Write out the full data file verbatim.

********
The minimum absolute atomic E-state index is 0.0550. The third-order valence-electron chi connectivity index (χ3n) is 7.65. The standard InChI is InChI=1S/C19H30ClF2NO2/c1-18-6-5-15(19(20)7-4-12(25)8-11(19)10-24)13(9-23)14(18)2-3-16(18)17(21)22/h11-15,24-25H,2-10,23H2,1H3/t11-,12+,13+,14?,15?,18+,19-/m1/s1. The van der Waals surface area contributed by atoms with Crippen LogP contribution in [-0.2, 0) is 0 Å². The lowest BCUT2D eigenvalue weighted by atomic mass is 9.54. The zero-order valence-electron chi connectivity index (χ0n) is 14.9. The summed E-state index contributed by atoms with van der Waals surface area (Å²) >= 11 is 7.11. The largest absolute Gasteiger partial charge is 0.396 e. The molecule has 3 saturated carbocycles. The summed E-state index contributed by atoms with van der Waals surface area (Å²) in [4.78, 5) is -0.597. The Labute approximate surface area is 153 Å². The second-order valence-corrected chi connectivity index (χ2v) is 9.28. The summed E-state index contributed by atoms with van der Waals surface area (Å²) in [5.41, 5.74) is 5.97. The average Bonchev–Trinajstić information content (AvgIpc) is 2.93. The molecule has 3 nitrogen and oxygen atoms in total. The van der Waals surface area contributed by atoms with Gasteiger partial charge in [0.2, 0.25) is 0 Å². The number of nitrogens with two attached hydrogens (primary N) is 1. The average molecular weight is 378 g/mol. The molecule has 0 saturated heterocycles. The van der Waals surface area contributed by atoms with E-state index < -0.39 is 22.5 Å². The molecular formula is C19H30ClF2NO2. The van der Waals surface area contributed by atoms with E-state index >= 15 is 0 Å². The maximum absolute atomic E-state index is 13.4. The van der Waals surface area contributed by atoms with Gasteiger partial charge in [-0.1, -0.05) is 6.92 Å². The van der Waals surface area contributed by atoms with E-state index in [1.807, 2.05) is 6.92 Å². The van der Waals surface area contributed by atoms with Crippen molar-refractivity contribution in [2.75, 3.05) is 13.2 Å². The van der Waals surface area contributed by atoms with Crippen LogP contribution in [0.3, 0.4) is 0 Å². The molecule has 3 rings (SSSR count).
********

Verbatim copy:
The minimum absolute atomic E-state index is 0.0550. The third-order valence-electron chi connectivity index (χ3n) is 7.65. The standard InChI is InChI=1S/C19H30ClF2NO2/c1-18-6-5-15(19(20)7-4-12(25)8-11(19)10-24)13(9-23)14(18)2-3-16(18)17(21)22/h11-15,24-25H,2-10,23H2,1H3/t11-,12+,13+,14?,15?,18+,19-/m1/s1. The van der Waals surface area contributed by atoms with Crippen LogP contribution in [-0.2, 0) is 0 Å². The lowest BCUT2D eigenvalue weighted by atomic mass is 9.54. The zero-order valence-electron chi connectivity index (χ0n) is 14.9. The summed E-state index contributed by atoms with van der Waals surface area (Å²) >= 11 is 7.11. The largest absolute Gasteiger partial charge is 0.396 e. The molecule has 3 saturated carbocycles. The summed E-state index contributed by atoms with van der Waals surface area (Å²) in [4.78, 5) is -0.597. The Labute approximate surface area is 153 Å². The second-order valence-corrected chi connectivity index (χ2v) is 9.28. The summed E-state index contributed by atoms with van der Waals surface area (Å²) in [5.41, 5.74) is 5.97. The average Bonchev–Trinajstić information content (AvgIpc) is 2.93. The molecule has 3 nitrogen and oxygen atoms in total. The van der Waals surface area contributed by atoms with Gasteiger partial charge in [0.2, 0.25) is 0 Å². The number of nitrogens with two attached hydrogens (primary N) is 1. The average molecular weight is 378 g/mol. The molecule has 0 saturated heterocycles. The van der Waals surface area contributed by atoms with E-state index < -0.39 is 22.5 Å². The molecular formula is C19H30ClF2NO2. The van der Waals surface area contributed by atoms with E-state index >= 15 is 0 Å². The maximum absolute atomic E-state index is 13.4. The van der Waals surface area contributed by atoms with Gasteiger partial charge in [-0.1, -0.05) is 6.92 Å². The van der Waals surface area contributed by atoms with E-state index in [1.807, 2.05) is 6.92 Å². The van der Waals surface area contributed by atoms with Crippen molar-refractivity contribution in [2.75, 3.05) is 13.2 Å². The van der Waals surface area contributed by atoms with Crippen LogP contribution in [0.3, 0.4) is 0 Å². The molecule has 3 rings (SSSR count).